Understanding Modern South African History
Why My Interest In Modern South African History?
South Africa is a vibrant country with a long deep history going back thousands of years. However, it is the events of the past couple of hundred years have seen many events take place that have shaped that part of the world and beyond for years to come.
Similar to my hub on The Cold War and The Berlin Wall, this lens has been triggered by my desire to understand more about the recent past of this country and how I have learned aspects of that history. As with that other lens, I was just 6 years old when the momentous event occurred which was Nelson Mandela being freed from Prison after 27 years on 11th February 1990. Being of that age, I don't remember this happening. Even moving forward 5 years to the famous Springbok win in the Rugby World Cup, whilst I remember watching the tournament as a young England fan, I didn't really understand the historical significance when Mandela strode on to the pitch in a Green and Gold Springbok jersey. It was only really in 2000 when I was fortunate to visit this great country that the impacts of years of Apartheid and a county rebuilding itself started to become apparent to me. Even today the impacts can be felt in an often split society.
I read "A Long Walk To Freedom" shortly after this trip and whilst my interest waned a little in following years, it was piqued again with the releases of the film "Invictus" and, as explained in my Cold War lens, my receiving of an Amazon Kindle as a gift suddenly saw an explosion in my reading and absorption of information.
In years to come it may seem that the recent history of South Africa was a side note to what was going on elsewhere in the world with the risk of mutually assured destruction. However, for those that lived through it, it was a major event and one that is of great interest. This lens won't necessarily answer your questions but will look to review the books/films that I have studied to understand more about this subject so that if you too have an interest, you can follow my lead.
Long Walk To Freedom - Nelson Mandela
I first read Nelson Mandela's autobiography shortly after returning from a holiday in South Africa in 2000. Like many people I knew a bit about this great man such as he was South Africa's first democratically elected President and he'd spent quite some time in Prison but beyond that I was a little unsure.
Certain aspects of the book stuck in my mind but now, 13 years later and with more "world experience" behind me, I decided to re-read the book when I received my Amazon Kindle as a birthday gift. I think it was probably the high level of media interest in the health of Nelson Mandela that triggered the thought to read the book again, along with the influences of the book and film below, but I am glad I did.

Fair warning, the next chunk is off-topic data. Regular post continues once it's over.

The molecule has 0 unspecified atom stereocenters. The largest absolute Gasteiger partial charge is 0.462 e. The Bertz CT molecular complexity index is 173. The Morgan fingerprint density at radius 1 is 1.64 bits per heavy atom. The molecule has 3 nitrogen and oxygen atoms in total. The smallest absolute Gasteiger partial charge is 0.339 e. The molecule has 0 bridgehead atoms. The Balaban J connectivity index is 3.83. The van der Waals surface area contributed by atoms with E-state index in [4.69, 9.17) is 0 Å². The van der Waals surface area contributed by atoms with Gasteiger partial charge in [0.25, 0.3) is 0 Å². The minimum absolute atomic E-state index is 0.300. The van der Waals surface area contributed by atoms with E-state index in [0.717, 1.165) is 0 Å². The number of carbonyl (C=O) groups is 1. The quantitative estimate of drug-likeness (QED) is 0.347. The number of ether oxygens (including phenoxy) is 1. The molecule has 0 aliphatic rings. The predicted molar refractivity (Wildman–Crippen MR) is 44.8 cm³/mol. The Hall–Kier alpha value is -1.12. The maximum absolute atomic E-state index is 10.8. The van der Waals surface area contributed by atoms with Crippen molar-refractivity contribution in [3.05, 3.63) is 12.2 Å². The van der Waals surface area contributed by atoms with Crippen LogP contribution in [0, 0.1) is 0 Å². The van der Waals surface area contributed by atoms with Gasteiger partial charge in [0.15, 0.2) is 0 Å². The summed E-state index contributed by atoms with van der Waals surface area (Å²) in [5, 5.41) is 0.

Autobiographies can be a little bit of a lottery when you choose to read them. Some are staid with too much detail, others gloss over vast parts of the life and leave you wanting more. I think in this case the balance is quite right. There are lots of references to the various people that he knew and met, and sometimes this does go a bit too in depth, but he has met a lot of important people in his life that have driven him to the position he is in today.
Born in the veld in 1918, it is hard to believe that a boy who grew up fighting with sticks and tending cattle grew to the position he arrived at. I think it is also fascinating when you realise that he was born at the end of WW1, an event that seems so far away. Growing up in a country where apartheid (extreme segregation based upon race) was law, he found his chances severely hampered but still rose up to become a successful lawyer. During his 20's he started to become involved with the African National Congress (ANC) and this was to shape his life. As he became more involved the government clamped down more and more and he was key in the formation of a paramilitary wing of the party called Umkhonto we Sizwe and spread the cause of the ANC throughout Africa.
The authorities eventually caught up with him and in 1964 he, along with several others was imprisoned, going on to spend 27yrs of his life behind bars. It is interesting to read as the regime slowly starts to ease for Mandela and his cohorts over their time and whilst conditions were never great, you can still see now the pride he has in small victories over the guards.
He was finally released from prison in 1990 and just 4yrs later was elected President following the first fully open elections in the country.It is at this stage that the book ends but that doesn't mean the story ended there.
Whilst well respected the world over now, there is no denying that Nelson Mandela was also a controversial character during the middle of the last century in South Africa. Whilst today he is viewed as a freedom fighter, many saw him as a terrorist and he does try to explain his actions and the reasons for them. He also tries to distance himself from ever being too heavily influenced by the communist party whilst acknowledging that many of his friends and colleagues were members. At the end of the day I cannot even start to imagine what it would have been like to live through the Apartheid years as a Black Man as I neither lived in the country at the time and I am White. However, through this book you start to get a feel for the indignities afforded a man like Mandela and can sympathise fully with them.